The holidays are a beautiful, busy time. The radio stations fill with classic songs, Christmas trees are hung with familiar and favorite ornaments, and the shops are full of cheerful shoppers seeking the perfect gift. At holiday meals, the meat is perfectly done, the china is piled high with side dishes, and families gather together and laugh and talk about the year that has almost ended.The scenario I’ve described is one that we all long for: that perfect holiday season. We seem to know that Christmas should be like that, that the holidays somehow ought to be about togetherness and happiness and giving. Movies and songs and magazine articles give us a glossy beautiful holiday season. This is what it should be like.But few of us have ever entered into that magical Christmas world. Instead of togetherness, we feel intensely alone. Instead of happiness, we grieve for what we do not have in our lives and all the things we have lost. Instead of giving, we feel lost and desperate for love. For every holiday meal, there is something left unsaid, or someone whose presence is sorely missed. And for every look back at the year, there is a quiet desperation that one more year has passed without significant change.
The holiday season brings a spike in suicides, drug and alcohol relapses, and a flood of new clients for mental health professionals. It is as though a dream within us breaks every year, and each year it surprises us. As a therapist, I often see how the distance between the world we hope for and the world in which we live can be devastating, but this is never more clear than during the holiday season.The thread that binds the depression, the anger, and the loneliness that I see in clients is grief. As a term, grief should not be reserved for someone who has died; in our lives we see many births and many deaths. We grieve the loss of a friendship. We grieve the loss of the happy child who is now an angry adolescent. We grieve for the way that we ourselves have changed, perhaps growing harder and more cynical over the years. What I see in my clients (and, if I’m honest, in myself) is that the holidays bring more grief than joy.But mourning is just as human as love. In fact, we can grieve only because we love. And so I think the holidays offer a unique opportunity to acknowledge the parts of our lives that are unfulfilled. They provide a space to seek the parts of our souls that have gone unloved and unspoken. The half-done tasks, the projects put aside for other distractions, these are part of who we are, too. We will never be smart enough, or strong enough, or brave enough, for what we expect from ourselves and our lives.Rejecting the glossy holiday image is a challenge; we are sold the story on every street corner and in every image of this season. But as a therapist and as a human being I find that this time of year shows us so distinctively our broken places. It is a gift, a gift because we become stronger in our broken places if we have the courage to face them.So when that family dinner turns into a vicious argument, when that holiday ornament reminds you so strongly of someone who has died that you can barely breathe, and when those holiday tunes seem to make you feel even more alone, remember that the holidays are a kind of myth, a cultural story we tell ourselves. And instead of throwing yourself into the parties, the shopping, the caroling with even more enthusiasm, take a moment to reflect on what is missing in your life. Before you make your New Year’s promise, give yourself time to mourn what you have lost, and what you have never had.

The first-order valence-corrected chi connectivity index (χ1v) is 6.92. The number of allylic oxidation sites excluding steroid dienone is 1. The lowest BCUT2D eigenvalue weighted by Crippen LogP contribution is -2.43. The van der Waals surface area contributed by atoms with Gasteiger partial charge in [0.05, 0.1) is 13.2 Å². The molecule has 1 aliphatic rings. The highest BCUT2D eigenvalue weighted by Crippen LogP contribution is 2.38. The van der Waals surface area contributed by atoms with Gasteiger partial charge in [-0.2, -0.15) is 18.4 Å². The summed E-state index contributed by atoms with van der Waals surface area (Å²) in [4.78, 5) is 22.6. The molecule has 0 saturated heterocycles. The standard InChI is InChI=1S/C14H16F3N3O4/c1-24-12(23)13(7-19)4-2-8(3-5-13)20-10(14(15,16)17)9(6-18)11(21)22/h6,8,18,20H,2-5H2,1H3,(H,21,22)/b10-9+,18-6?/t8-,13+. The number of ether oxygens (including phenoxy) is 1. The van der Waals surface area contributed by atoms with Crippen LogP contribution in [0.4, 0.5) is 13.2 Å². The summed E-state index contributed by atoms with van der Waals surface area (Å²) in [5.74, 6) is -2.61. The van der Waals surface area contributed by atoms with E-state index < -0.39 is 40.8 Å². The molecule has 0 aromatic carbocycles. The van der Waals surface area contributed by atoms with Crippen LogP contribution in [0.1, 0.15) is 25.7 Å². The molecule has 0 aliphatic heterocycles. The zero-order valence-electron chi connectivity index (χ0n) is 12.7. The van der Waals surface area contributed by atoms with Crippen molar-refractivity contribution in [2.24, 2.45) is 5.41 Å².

As a society we are not very good at mourning. We are not good on an individual level, either, sitting with the discomfort of knowing that we are missing part of ourselves, or feeling that we are not whole. That “not quite whole” feeling is what drives so many to excesses of various kinds, even addictions. But taking the time to acknowledge loss is the way through a holiday season far too full of perfect images. Take a minute, an hour, or a day, and allow yourself to feel lost.
For further suggestions about how to manage anxiety and depression during the holidays, see: Further Resources [web: solascslg .com/#!articles/c1y41]